Even Pets Could Benefit from New Year’s Resolutions!
Bolt, the Yorkie-Poo guest blogger: Okay. It’s the New Year. Time for everyone to make a resolution that sticks for approximately five seconds. As for myself, I intend to move forward with what I resolve to do. I have put on a bit of weight in the past year, and, while I leisurely committed to an exercise program in the past, I believe I will dedicate myself more fully to the cause. After all, I am just 2 ½ years old. I don’t need love handles just yet. So, every day around 4 p.m., I beg my human to take me on what we call “run-walkies,” where we run part of the time and walk part of the time. By January of next year, I will be quite the looker…hopefully sooner!
If you want to get your pet’s weight on track, you need to look at not only the food he eats, but the level of his activity. To maintain weight, light activities are enough. If your pet could stand to lose some weight, he may require more of an intensive workout so that more energy is expended and more fat is burned. For both maintenance and weight loss, cardio exercise is a great workout.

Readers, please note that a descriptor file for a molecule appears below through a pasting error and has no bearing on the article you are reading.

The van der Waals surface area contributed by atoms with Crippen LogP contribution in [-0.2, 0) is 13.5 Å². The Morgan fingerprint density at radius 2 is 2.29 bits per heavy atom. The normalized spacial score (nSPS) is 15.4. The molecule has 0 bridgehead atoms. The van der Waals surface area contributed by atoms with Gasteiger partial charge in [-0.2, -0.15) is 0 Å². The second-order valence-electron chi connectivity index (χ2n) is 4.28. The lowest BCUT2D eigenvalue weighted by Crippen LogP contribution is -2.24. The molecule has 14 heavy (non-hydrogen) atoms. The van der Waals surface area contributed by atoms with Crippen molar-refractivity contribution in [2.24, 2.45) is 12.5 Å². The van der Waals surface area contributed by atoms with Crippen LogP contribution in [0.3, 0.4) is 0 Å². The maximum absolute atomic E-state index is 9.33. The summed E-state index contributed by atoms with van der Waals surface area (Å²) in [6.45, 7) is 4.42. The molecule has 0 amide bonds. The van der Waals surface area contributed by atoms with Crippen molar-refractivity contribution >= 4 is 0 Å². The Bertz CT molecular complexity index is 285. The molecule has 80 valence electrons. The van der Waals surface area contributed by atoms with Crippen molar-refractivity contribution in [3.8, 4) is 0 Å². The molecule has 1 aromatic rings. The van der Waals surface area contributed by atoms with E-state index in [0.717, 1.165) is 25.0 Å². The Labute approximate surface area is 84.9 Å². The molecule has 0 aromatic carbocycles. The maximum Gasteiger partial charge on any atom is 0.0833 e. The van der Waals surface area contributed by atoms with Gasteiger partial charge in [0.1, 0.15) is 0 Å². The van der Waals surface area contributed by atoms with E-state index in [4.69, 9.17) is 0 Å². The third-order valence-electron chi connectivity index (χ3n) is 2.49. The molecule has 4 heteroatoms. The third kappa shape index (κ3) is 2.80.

Give your pet something stimulating to do so he becomes engage and interested. Boredom just means added pounds. While most dogs will obey you and do what you suggest, cats tend to be, well, less cooperative in this regard.
Walking is not necessarily a stimulating activity for dogs. Opt for brisk walking, ball throwing, fetching, or playing with the Frisbee. Jog, skate, or cycle together with your dog. Have him follow you. Put on some dance tunes and begin to shake your booty. You’d be surprised how this may captivate your pooch!
Cats love toys…and the more complicated, the better. If your pet suffers from arthritis, try swimming. Of course, most cats and some dogs – myself included – will refuse to swim. Heck! I won’t even go near the shower!
Don’t go full-throttle on day one of your pet’s exercise program. Give him a chance to gradually ease into it. Start lightly and then intensify the regimen. Start with short walks of 10-15 minutes. Speed up the pace and increase to 20-30 minutes. Don’t do this right after he has eaten, however, nor in intense heat. Make sure your dog stays hydrated during and after his exercise session.
Sure, you can reduce the amount of food intake your dog gets, or provide a lighter version of the food he currently enjoys, but most vets recommend combining exercise with a healthy diet for the best results.
Be sure to evaluate your pet’s health before you start his fitness program, and if he has any joint issues, opt for a low impact workout.
Well, I better get a short nap in before that afternoon hour rolls around. I want to get out there and feel the burn! This dog’s gonna be top dog before you know it! I will be sporting a fine six pack by spring!
(Thanks to vetinfo.com for these awesome pet exercise tips!)